For boiled dumplings, she’ll make the dough from scratch and then roll it into a long tube-like shape, then cut it about 3/4″ thick. I’ll then roll them flat and once the filling is in, take the tops and “accordian” them to look more presentable.

    For dipping sauce on boiled dumplings, I prefer to use 1/2 tablespoon sesame oil, 1 tablespoon of apple cider vinegar, and o1tablespoon of soy sauce. Then I shake in some pepper flakes like you put on top of pizza. Really tastes great!

  • 6 Justin // Apr 18, 2008 at 6:15 pm

    wow! thanks for the tips =D

  • 7 Kevin // Apr 19, 2008 at 10:44 am

    Wontons can be steamed or fried either way, but they are not the same as dumplings

  • 8 helrokitty // Apr 20, 2008 at 1:40 pm

    I love how the jews are “ill-fated” lmao..poor jews, always getting screwed in someway or another. I love the wonton recipe! i will have to try and make some…..then once i mess up i will order them from the asian restaurant! yay

  • 9 dimsumrocks // Apr 21, 2008 at 6:42 pm

    the won part of wonton means clouds. because in wonton soup, the wonton skins look like clouds. in your tutorial, the filling looks right but the shape is not. when cooked in soup, the extra skin portion should be bunched on top like…like…pebble flinstone’s hairdo.

  • 10 dimsumrocks // Apr 21, 2008 at 6:44 pm

    sorry metaphors are rough. here’s a wikipedia link:

  • 11 Thi // Aug 12, 2008 at 2:50 pm

    Dude…you don’t even know your Chinese! Wonton comes from 雲吞. 雲 means clouds. 吞 means swallow or gulp. Therefore, Wonton can literally mean swallowing clouds!

    And to respond to some of the comments:
    Gaugee (餃子/Jiaozi) is different than Wonton. The primary difference is that jiaozi/gaugee skin is thick and also uses different ingredients than Wonton.

    What you know as potstickers in North America is called 鍋貼 (guotie or wortip) which is basically jiaozi that is panfried.

  • 12 Wonton Lover // Jan 29, 2009 at 12:23 am

    I totally agree with Thi! I am a big fan of wontons and they are definitely NOT the same as dumplings. Also, wonton does not mean “small dumplings” literally at all. It actually literally means “clouds swallow”. I guess it has the cloud part of the name because of its looks and the texture of the skin. This is the Cantonese translation of the Wonton, Won means “clouds”, and ton means “to swallow”. Whereas in Mandarin, it’s just a word with the same sound effect as wonton but does not have too much particular meaning like it does wih the Cantonese words. And I also would like to add, a lot of the wontons I have had seem to have less filling compared to dumplings. I think that’s why I enjoy eating it so much, it lets you taste and savour the slippery pastry skin more. So in contrast to wontons, dumplings are made up of mostly filling and you don’t get to taste the pastry much. Oh and the skin of wontons are much thinner than the thick flour pastry in dumplings, just another point that makes wontons much tastier than dumplings.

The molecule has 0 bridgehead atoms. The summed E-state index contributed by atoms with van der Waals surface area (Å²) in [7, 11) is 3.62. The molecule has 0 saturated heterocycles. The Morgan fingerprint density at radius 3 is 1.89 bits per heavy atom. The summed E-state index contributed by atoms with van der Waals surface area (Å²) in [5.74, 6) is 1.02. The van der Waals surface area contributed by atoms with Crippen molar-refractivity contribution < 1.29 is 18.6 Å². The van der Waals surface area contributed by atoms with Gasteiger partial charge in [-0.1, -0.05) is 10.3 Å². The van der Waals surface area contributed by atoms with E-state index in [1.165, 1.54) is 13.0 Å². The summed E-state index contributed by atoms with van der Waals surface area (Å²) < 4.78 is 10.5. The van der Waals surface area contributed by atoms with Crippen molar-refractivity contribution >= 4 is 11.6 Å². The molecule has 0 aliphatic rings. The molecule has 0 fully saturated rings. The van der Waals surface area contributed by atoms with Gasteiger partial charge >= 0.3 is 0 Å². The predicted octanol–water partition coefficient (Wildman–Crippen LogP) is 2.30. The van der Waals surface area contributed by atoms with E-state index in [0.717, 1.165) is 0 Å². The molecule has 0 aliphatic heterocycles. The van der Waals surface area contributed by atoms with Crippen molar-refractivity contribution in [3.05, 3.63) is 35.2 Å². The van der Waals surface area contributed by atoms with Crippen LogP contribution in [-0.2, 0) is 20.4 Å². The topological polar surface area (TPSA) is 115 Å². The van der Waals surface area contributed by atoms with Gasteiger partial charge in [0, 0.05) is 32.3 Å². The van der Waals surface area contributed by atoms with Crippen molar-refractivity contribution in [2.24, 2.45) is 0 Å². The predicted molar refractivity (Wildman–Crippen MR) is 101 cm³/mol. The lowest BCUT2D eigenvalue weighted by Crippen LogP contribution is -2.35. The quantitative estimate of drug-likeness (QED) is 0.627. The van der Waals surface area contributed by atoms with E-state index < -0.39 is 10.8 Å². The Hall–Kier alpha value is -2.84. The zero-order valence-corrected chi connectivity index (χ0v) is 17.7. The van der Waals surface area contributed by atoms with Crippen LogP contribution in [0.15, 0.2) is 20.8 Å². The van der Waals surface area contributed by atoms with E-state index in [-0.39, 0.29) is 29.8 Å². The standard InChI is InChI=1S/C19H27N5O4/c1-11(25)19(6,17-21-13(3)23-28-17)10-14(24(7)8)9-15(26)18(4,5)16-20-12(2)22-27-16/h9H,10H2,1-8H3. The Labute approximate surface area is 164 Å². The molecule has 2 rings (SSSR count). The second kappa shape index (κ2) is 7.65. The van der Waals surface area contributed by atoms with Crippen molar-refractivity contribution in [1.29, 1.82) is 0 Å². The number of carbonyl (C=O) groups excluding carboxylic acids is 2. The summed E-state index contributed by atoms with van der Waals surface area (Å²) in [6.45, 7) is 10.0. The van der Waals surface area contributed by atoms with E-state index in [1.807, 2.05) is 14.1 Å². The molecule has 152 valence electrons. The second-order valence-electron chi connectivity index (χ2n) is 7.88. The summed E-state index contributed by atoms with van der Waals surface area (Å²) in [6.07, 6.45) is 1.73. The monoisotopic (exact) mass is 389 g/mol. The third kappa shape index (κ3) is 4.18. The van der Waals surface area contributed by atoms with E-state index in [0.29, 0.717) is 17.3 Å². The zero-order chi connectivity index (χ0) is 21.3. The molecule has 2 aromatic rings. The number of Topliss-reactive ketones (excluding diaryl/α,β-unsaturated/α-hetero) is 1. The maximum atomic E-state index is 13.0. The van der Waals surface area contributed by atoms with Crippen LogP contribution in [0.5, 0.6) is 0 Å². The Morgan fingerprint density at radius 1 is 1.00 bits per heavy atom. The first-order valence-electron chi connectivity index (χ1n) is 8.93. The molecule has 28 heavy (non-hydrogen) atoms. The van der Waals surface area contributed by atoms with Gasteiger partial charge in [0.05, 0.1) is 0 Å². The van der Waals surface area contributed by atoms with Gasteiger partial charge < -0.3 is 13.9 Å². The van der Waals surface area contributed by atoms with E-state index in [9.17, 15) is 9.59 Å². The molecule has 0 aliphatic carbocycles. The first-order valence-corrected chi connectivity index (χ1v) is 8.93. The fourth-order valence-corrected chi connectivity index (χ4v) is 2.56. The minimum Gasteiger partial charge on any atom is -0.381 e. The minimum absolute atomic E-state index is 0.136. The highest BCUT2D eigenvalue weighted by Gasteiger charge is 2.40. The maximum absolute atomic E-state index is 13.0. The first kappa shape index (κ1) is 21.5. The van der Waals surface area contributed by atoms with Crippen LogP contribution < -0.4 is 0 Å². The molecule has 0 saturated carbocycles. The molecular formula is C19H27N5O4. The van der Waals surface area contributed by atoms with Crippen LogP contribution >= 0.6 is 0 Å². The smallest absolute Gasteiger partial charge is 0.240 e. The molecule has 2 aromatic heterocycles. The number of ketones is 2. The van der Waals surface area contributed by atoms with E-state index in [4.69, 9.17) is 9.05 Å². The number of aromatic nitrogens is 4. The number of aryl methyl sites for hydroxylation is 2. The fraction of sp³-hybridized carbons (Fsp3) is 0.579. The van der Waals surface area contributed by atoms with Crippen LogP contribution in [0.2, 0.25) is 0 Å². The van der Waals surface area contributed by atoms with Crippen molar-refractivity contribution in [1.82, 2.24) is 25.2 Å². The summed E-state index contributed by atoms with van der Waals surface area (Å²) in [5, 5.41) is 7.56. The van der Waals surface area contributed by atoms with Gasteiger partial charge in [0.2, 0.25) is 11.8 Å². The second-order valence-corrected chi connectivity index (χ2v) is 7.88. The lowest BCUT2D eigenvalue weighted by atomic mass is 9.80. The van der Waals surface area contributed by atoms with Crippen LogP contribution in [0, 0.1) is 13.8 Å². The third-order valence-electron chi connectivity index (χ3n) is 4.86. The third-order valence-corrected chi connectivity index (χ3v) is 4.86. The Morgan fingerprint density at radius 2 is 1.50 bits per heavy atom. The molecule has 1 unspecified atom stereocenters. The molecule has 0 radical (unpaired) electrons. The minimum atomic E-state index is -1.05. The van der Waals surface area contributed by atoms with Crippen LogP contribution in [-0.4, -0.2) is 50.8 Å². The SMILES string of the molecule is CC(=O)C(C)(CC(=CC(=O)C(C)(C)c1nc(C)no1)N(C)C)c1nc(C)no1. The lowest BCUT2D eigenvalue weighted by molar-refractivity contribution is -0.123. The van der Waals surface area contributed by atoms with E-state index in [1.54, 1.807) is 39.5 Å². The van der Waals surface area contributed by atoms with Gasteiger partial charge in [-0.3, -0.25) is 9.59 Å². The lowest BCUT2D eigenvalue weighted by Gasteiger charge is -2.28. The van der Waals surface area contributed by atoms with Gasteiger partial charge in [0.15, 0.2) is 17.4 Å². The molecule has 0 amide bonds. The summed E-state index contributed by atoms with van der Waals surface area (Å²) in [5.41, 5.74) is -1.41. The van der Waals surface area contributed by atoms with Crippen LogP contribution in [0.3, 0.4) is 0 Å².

• 13 Wonton Lover // Jan 29, 2009 at 12:34 am

    Oh and can anyone confirm HunDun’s background story for Wonton? I don’t think I quite understand how Wonton has the literal meaning of chaos? I’ve never heard of it. And I just checked with the mandarin translation of Wonton, it’s pronounced HunTun. So close enough to Wonton I guess. XD
    馄饨 (Mandarin)
    云吞 (Cantonese)
    *hope the chinese characters come out alright* if not then you guys should go refer to the wiki page dimsumrocks above have pointed out.

  • 14 yao // Apr 23, 2009 at 4:23 pm

    um… a lot of the information in this post is flat out incorrect. wontons are not fried (except in american cuisine) and do not mean “small dumpling”. in fact, the pictures mostly show jiao zi, which are similar, but not the same. wontons are eaten in soup. i’m guessing an asian did not write this post.

  • 15 haha // Sep 1, 2009 at 8:29 pm

    *frowns* wontons are not just eaten in soup. and i for one, like fried wonton…and it’s not just in american cuisine….i’ve been to several chinese places that fry it…tho they might be adapting to american people’s ideas or whatever but still…

    btw, to the poster of this article…your wontons are ugly!!!! >.>” XD sorry i had to say that….lol

  • 16 Robert // Mar 2, 2010 at 9:28 pm

    @Thi, The Cantonese for ‘guo tie’ would be ‘wok tik’, not ‘wortip’, although in practice it is never spoken in Cantonese because the ‘wok sticker’ style dumpling came from the north.

    I recently learned this from my friend in Shenzhen who speaks both Mandarin and Cantonese fluently, because I was curious about the origin of the words. She giggled when I asked about how to say ‘guo tie’ in Cantonese and said, “No one says that.”

  • 17 Robert // Mar 2, 2010 at 9:52 pm

    An apology may be needed since I just came across this site:

    which also lists the Cantonese for ‘guo tie’ as ‘wor tip’, BUT I stand by my friend’s explanation that this is a ‘northern Chinese invention’ and no one usually bothers to translate them into Cantonese…

    As a side note: I became interested in all of this after reading a great book called:
    Chop Suey : The history of Chinese food in America

    Also I should note that although I can read and speak Mandarin, my Cantonese sucks.

  • 18 misswonton // Jun 28, 2010 at 1:27 am

    i havenot tried one get but how i would like one after ready your comments

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  • 21 ilovehorseyrides // Sep 27, 2015 at 2:16 pm

    We only eat them with soup. Rarely fried